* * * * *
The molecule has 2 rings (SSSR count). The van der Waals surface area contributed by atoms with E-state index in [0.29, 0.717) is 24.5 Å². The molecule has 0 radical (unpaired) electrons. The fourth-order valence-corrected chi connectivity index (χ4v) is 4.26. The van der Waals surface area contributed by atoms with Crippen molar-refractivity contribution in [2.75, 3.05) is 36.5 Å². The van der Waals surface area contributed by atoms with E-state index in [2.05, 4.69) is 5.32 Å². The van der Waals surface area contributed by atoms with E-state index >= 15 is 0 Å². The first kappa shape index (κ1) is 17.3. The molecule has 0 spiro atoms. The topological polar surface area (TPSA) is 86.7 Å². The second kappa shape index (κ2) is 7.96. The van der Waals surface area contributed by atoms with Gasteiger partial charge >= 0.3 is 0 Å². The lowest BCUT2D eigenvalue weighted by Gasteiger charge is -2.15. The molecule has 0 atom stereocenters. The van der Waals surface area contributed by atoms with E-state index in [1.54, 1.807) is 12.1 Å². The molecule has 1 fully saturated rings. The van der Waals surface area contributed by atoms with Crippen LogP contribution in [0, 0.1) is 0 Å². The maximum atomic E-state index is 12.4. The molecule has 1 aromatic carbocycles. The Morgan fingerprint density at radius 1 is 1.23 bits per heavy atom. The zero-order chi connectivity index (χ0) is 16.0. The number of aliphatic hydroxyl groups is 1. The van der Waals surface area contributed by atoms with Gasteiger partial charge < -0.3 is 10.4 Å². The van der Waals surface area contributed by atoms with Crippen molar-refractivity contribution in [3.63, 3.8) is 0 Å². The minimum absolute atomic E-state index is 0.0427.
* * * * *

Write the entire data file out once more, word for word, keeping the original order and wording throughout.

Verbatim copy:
The molecule has 2 rings (SSSR count). The van der Waals surface area contributed by atoms with E-state index in [0.29, 0.717) is 24.5 Å². The molecule has 0 radical (unpaired) electrons. The fourth-order valence-corrected chi connectivity index (χ4v) is 4.26. The van der Waals surface area contributed by atoms with Crippen molar-refractivity contribution in [2.75, 3.05) is 36.5 Å². The van der Waals surface area contributed by atoms with E-state index in [2.05, 4.69) is 5.32 Å². The van der Waals surface area contributed by atoms with E-state index >= 15 is 0 Å². The first kappa shape index (κ1) is 17.3. The molecule has 0 spiro atoms. The topological polar surface area (TPSA) is 86.7 Å². The second kappa shape index (κ2) is 7.96. The van der Waals surface area contributed by atoms with Gasteiger partial charge >= 0.3 is 0 Å². The lowest BCUT2D eigenvalue weighted by Gasteiger charge is -2.15. The molecule has 0 atom stereocenters. The van der Waals surface area contributed by atoms with E-state index in [1.54, 1.807) is 12.1 Å². The molecule has 1 fully saturated rings. The van der Waals surface area contributed by atoms with Crippen LogP contribution in [0, 0.1) is 0 Å². The maximum atomic E-state index is 12.4. The molecule has 1 aromatic carbocycles. The Morgan fingerprint density at radius 1 is 1.23 bits per heavy atom. The zero-order chi connectivity index (χ0) is 16.0. The number of aliphatic hydroxyl groups is 1. The van der Waals surface area contributed by atoms with Gasteiger partial charge < -0.3 is 10.4 Å². The van der Waals surface area contributed by atoms with Crippen molar-refractivity contribution in [3.63, 3.8) is 0 Å². The minimum absolute atomic E-state index is 0.0427.